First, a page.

During the first several years of the war, Rome fought a series of naval battles, some of which Rome won and some of which Rome lost. There were some sporadic battles on land during the war, but due to the inhospitable terrain of Sicily, these land-based battles played a minor role.

In 244 BC, following a span of several years where Rome had lost most of its navy, a Carthaginian faction led by the land-owning aristocrat Hanno the Great took control of the Carthaginian senate. Hanno owned a large amount of land in Africa and Spain. He wanted Carthage to focus on winning land in Africa and Spain instead of Italy and Sicily. The Carthaginians followed the advice of Hanno.

Rome used this opportunity to rebuild its navy. In 241 BC, the consul Gaius Lutatius Catulus readied his newly-built Roman navy for a final battle against Carthage. The Carthaginians were caught off guard. They hastily built a fleet of substandard warships. They met the Roman fleet under the consul Catulus at the Battle of the Aegates Islands (off the coast of northwestern Sicily). The Carthaginian fleet was annihilated. The Carthaginians surrendered to Rome, ending the war.

The First Punic War, fought between 264 and 241 BC, ended with a treaty that forced Carthage to both return all 8,000 Roman prisoners of war, and pay Rome a large war indemnity. The indemnity was to be paid for in silver, which Carthage had ample access to due to its silver mines in Spain. However, a clause in the treaty required the Roman popular assemblies to ratify the treaty before it became official. The assemblies not only refused to ratify the treaty, but they actually increased the indemnity required to be paid to Rome.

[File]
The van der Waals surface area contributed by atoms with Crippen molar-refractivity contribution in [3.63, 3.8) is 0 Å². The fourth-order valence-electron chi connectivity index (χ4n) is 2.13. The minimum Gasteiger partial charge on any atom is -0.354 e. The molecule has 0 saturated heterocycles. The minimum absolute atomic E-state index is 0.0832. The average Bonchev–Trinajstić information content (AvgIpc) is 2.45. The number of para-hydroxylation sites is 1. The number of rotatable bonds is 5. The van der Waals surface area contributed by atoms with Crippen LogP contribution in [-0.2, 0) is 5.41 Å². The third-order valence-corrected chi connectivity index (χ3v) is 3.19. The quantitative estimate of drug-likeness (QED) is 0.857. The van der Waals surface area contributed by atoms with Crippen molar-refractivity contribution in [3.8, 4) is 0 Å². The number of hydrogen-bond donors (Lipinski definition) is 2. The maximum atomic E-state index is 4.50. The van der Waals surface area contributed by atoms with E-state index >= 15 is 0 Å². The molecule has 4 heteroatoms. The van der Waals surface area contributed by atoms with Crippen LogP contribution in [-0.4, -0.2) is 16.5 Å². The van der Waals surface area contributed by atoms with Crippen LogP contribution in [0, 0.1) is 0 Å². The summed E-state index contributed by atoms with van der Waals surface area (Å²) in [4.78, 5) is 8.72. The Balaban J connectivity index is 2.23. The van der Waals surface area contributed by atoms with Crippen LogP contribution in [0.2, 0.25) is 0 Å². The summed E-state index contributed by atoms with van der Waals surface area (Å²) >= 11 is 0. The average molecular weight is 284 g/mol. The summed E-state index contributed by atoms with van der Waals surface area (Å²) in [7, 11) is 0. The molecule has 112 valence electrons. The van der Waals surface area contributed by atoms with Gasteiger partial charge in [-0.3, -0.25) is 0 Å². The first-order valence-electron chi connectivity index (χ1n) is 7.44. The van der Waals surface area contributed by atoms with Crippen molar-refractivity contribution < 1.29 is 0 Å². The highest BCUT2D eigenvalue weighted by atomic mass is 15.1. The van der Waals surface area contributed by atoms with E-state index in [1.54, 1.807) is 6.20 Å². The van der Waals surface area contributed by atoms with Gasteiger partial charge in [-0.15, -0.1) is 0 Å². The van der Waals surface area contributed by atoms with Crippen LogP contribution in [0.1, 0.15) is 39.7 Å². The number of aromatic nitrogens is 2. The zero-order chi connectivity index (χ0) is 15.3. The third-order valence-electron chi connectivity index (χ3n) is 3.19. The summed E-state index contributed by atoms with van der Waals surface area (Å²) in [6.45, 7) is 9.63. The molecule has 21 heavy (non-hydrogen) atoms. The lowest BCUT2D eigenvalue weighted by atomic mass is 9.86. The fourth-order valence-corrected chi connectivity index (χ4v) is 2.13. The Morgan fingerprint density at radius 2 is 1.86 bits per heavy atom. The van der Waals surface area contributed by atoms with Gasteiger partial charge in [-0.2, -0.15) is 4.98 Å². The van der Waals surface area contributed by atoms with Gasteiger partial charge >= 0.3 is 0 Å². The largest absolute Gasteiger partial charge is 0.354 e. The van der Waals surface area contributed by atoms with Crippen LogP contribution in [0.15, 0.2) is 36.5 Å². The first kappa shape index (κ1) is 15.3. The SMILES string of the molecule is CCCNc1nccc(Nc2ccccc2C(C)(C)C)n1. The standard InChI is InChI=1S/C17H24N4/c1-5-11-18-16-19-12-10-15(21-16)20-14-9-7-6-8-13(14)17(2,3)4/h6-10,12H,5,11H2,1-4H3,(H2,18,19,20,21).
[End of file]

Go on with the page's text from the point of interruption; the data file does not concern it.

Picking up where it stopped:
The inability of Carthage to pay their war indemnity, as well as to pay the mercenaries who worked for them during the First Punic war, resulted in unrest. Following the assassination of his father, Hannibal Barca became the leader of Carthaginian forces in Spain. Hannibal built up a large army and attacked the town of Saguntum, which was allied to Rome. After a long siege, the city fell. Rome sent an ultimatum to Carthage. It was rejected and war was declared.

Hannibal famously took his army of soldiers and war elephants across the Alps in the winter of 218 BC. One of the two Roman consuls for the year 218 BC, Publius Cornelius Scipio, met Hannibal’s army but was defeated. The other consul for 218 BC, Tiberius Sempronius Longus, was defeated at the Battle of the Trebbia. Also in 218 BC, the army under the consul Gaius Flaminius was defeated at the Battle of Lake Trasimene. Flaminius died during the battle.

The Romans elected the former consul Quintus Fabius Maximus dictator. Fabius picked a strategy that sought to wear down Hannibal's army. He avoided direct battles and instead focused on raids and quick, low scale attacks. The strategy succeeded in preventing any major victories for Hannibal, and thus prevented Italian cities from defecting to Hannibal.

After Fabius' term ended, the consuls Gaius Terentius Varro and Lucius Aemilius Paullus took a combined army of 100,000 to fight Hannibal. They met Hannibal at the Battle of Cannae. The Romans heavily outnumbered Hannibal's army. Hannibal used his army to envelop the Roman lines. The resulting slaughter was spectacular. Almost the entire army of 100,000 Romans was destroyed.

Hannibal took his army to the gates of Rome, but decided not to attack the city.

Fabius Maximus was reelected consul in 215 BC and again in 214 BC. Rome mounted a full-scale insurgency war against Hannibal. Fabius's strategy ensured that none of the battles were large and thus Hannibal didn't get another spectacular victory as he did at Cannae.